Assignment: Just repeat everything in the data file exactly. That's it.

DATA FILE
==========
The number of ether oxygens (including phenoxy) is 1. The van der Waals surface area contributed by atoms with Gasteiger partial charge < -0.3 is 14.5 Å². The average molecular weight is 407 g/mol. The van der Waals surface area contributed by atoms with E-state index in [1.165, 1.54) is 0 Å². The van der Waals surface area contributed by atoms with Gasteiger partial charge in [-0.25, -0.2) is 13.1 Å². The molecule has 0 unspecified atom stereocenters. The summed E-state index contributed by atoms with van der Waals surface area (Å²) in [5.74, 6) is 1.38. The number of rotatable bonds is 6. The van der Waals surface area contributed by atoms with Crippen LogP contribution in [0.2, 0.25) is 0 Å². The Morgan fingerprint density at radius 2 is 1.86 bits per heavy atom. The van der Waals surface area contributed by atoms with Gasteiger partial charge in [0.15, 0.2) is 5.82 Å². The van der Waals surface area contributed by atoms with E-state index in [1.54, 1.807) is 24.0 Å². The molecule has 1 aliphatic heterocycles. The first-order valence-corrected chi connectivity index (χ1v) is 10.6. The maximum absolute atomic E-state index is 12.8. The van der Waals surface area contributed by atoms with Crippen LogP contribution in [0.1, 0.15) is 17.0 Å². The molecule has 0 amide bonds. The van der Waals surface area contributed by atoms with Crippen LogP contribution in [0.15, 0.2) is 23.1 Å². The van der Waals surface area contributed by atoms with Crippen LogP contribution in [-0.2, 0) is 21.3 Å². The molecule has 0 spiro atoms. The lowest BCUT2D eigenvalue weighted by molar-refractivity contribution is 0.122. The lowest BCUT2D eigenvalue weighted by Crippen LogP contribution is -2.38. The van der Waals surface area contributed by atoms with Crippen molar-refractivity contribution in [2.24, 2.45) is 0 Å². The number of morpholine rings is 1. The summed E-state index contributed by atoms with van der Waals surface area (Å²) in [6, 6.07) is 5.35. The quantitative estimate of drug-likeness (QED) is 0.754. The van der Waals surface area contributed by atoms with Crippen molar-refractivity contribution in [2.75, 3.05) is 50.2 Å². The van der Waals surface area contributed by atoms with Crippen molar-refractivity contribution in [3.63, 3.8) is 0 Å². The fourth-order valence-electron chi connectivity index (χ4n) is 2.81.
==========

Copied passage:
The number of ether oxygens (including phenoxy) is 1. The van der Waals surface area contributed by atoms with Gasteiger partial charge < -0.3 is 14.5 Å². The average molecular weight is 407 g/mol. The van der Waals surface area contributed by atoms with E-state index in [1.165, 1.54) is 0 Å². The van der Waals surface area contributed by atoms with Gasteiger partial charge in [-0.25, -0.2) is 13.1 Å². The molecule has 0 unspecified atom stereocenters. The summed E-state index contributed by atoms with van der Waals surface area (Å²) in [5.74, 6) is 1.38. The number of rotatable bonds is 6. The van der Waals surface area contributed by atoms with Crippen LogP contribution in [0.2, 0.25) is 0 Å². The Morgan fingerprint density at radius 2 is 1.86 bits per heavy atom. The van der Waals surface area contributed by atoms with Gasteiger partial charge in [0.15, 0.2) is 5.82 Å². The van der Waals surface area contributed by atoms with E-state index in [1.54, 1.807) is 24.0 Å². The molecule has 1 aliphatic heterocycles. The first-order valence-corrected chi connectivity index (χ1v) is 10.6. The maximum absolute atomic E-state index is 12.8. The van der Waals surface area contributed by atoms with Crippen LogP contribution in [0.1, 0.15) is 17.0 Å². The molecule has 0 amide bonds. The van der Waals surface area contributed by atoms with Crippen LogP contribution in [0.15, 0.2) is 23.1 Å². The van der Waals surface area contributed by atoms with Crippen LogP contribution in [-0.2, 0) is 21.3 Å². The molecule has 0 spiro atoms. The lowest BCUT2D eigenvalue weighted by molar-refractivity contribution is 0.122. The lowest BCUT2D eigenvalue weighted by Crippen LogP contribution is -2.38. The van der Waals surface area contributed by atoms with Crippen molar-refractivity contribution in [2.24, 2.45) is 0 Å². The number of morpholine rings is 1. The summed E-state index contributed by atoms with van der Waals surface area (Å²) in [6, 6.07) is 5.35. The quantitative estimate of drug-likeness (QED) is 0.754. The van der Waals surface area contributed by atoms with Crippen molar-refractivity contribution in [2.75, 3.05) is 50.2 Å². The van der Waals surface area contributed by atoms with Crippen molar-refractivity contribution in [3.63, 3.8) is 0 Å². The fourth-order valence-electron chi connectivity index (χ4n) is 2.81.